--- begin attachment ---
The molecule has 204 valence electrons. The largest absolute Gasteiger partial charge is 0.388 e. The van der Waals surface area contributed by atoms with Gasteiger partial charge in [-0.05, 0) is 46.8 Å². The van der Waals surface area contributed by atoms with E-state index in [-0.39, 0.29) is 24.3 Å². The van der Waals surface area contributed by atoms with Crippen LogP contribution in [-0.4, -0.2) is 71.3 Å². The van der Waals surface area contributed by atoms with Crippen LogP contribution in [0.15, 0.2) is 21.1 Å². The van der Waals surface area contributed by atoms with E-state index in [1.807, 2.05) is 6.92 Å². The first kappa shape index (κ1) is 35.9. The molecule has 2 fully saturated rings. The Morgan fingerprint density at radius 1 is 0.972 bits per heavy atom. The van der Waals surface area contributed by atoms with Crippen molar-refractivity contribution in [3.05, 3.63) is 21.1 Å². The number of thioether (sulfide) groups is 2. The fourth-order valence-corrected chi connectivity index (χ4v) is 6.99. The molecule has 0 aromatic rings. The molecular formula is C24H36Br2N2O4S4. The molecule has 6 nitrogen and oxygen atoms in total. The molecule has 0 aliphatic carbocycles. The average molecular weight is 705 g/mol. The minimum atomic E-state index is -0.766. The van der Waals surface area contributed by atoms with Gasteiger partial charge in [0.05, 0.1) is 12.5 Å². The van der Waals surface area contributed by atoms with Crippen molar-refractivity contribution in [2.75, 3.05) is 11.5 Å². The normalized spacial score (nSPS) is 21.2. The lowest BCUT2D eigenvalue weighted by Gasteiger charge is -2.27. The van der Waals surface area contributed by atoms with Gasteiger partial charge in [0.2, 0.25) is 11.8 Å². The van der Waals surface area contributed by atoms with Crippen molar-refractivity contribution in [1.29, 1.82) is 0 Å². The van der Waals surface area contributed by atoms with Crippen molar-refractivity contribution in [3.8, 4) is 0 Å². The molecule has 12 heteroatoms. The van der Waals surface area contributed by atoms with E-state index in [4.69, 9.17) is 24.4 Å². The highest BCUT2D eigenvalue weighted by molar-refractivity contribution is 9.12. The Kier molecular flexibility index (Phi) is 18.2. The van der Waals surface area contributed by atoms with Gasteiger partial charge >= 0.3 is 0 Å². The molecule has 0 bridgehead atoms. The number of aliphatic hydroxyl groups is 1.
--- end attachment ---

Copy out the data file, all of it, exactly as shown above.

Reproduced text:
The molecule has 204 valence electrons. The largest absolute Gasteiger partial charge is 0.388 e. The van der Waals surface area contributed by atoms with Gasteiger partial charge in [-0.05, 0) is 46.8 Å². The van der Waals surface area contributed by atoms with E-state index in [-0.39, 0.29) is 24.3 Å². The van der Waals surface area contributed by atoms with Crippen LogP contribution in [-0.4, -0.2) is 71.3 Å². The van der Waals surface area contributed by atoms with Crippen LogP contribution in [0.15, 0.2) is 21.1 Å². The van der Waals surface area contributed by atoms with E-state index in [1.807, 2.05) is 6.92 Å². The first kappa shape index (κ1) is 35.9. The molecule has 2 fully saturated rings. The Morgan fingerprint density at radius 1 is 0.972 bits per heavy atom. The van der Waals surface area contributed by atoms with Crippen molar-refractivity contribution in [3.05, 3.63) is 21.1 Å². The number of thioether (sulfide) groups is 2. The fourth-order valence-corrected chi connectivity index (χ4v) is 6.99. The molecule has 0 aromatic rings. The molecular formula is C24H36Br2N2O4S4. The molecule has 6 nitrogen and oxygen atoms in total. The molecule has 0 aliphatic carbocycles. The average molecular weight is 705 g/mol. The minimum atomic E-state index is -0.766. The van der Waals surface area contributed by atoms with Gasteiger partial charge in [0.05, 0.1) is 12.5 Å². The van der Waals surface area contributed by atoms with Crippen molar-refractivity contribution in [2.75, 3.05) is 11.5 Å². The normalized spacial score (nSPS) is 21.2. The lowest BCUT2D eigenvalue weighted by Gasteiger charge is -2.27. The van der Waals surface area contributed by atoms with Gasteiger partial charge in [0.2, 0.25) is 11.8 Å². The van der Waals surface area contributed by atoms with Crippen molar-refractivity contribution in [1.29, 1.82) is 0 Å². The van der Waals surface area contributed by atoms with Crippen molar-refractivity contribution in [3.8, 4) is 0 Å². The molecule has 12 heteroatoms. The van der Waals surface area contributed by atoms with E-state index in [4.69, 9.17) is 24.4 Å². The highest BCUT2D eigenvalue weighted by molar-refractivity contribution is 9.12. The Kier molecular flexibility index (Phi) is 18.2. The van der Waals surface area contributed by atoms with Gasteiger partial charge >= 0.3 is 0 Å². The molecule has 0 bridgehead atoms. The number of aliphatic hydroxyl groups is 1.